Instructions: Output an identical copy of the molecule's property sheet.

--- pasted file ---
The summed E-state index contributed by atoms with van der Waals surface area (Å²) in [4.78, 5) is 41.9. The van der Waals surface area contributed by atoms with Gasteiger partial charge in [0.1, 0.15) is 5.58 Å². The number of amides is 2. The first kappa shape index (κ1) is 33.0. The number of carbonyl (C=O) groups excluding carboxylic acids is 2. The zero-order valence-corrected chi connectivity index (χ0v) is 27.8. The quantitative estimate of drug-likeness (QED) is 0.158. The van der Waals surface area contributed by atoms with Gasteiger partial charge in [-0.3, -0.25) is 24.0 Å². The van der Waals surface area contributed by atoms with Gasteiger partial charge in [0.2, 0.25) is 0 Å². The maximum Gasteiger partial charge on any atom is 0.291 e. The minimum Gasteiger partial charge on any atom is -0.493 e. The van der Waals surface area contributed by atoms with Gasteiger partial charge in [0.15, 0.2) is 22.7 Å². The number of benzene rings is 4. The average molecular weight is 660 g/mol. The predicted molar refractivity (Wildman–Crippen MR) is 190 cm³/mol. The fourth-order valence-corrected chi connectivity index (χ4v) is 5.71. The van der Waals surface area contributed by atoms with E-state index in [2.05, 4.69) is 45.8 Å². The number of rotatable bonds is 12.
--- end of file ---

The summed E-state index contributed by atoms with van der Waals surface area (Å²) in [4.78, 5) is 41.9. The van der Waals surface area contributed by atoms with Gasteiger partial charge in [0.1, 0.15) is 5.58 Å². The number of amides is 2. The first kappa shape index (κ1) is 33.0. The number of carbonyl (C=O) groups excluding carboxylic acids is 2. The zero-order valence-corrected chi connectivity index (χ0v) is 27.8. The quantitative estimate of drug-likeness (QED) is 0.158. The van der Waals surface area contributed by atoms with Gasteiger partial charge in [-0.3, -0.25) is 24.0 Å². The van der Waals surface area contributed by atoms with Gasteiger partial charge in [0.2, 0.25) is 0 Å². The maximum Gasteiger partial charge on any atom is 0.291 e. The minimum Gasteiger partial charge on any atom is -0.493 e. The van der Waals surface area contributed by atoms with Gasteiger partial charge in [0.15, 0.2) is 22.7 Å². The number of benzene rings is 4. The average molecular weight is 660 g/mol. The predicted molar refractivity (Wildman–Crippen MR) is 190 cm³/mol. The fourth-order valence-corrected chi connectivity index (χ4v) is 5.71. The van der Waals surface area contributed by atoms with E-state index in [2.05, 4.69) is 45.8 Å². The number of rotatable bonds is 12.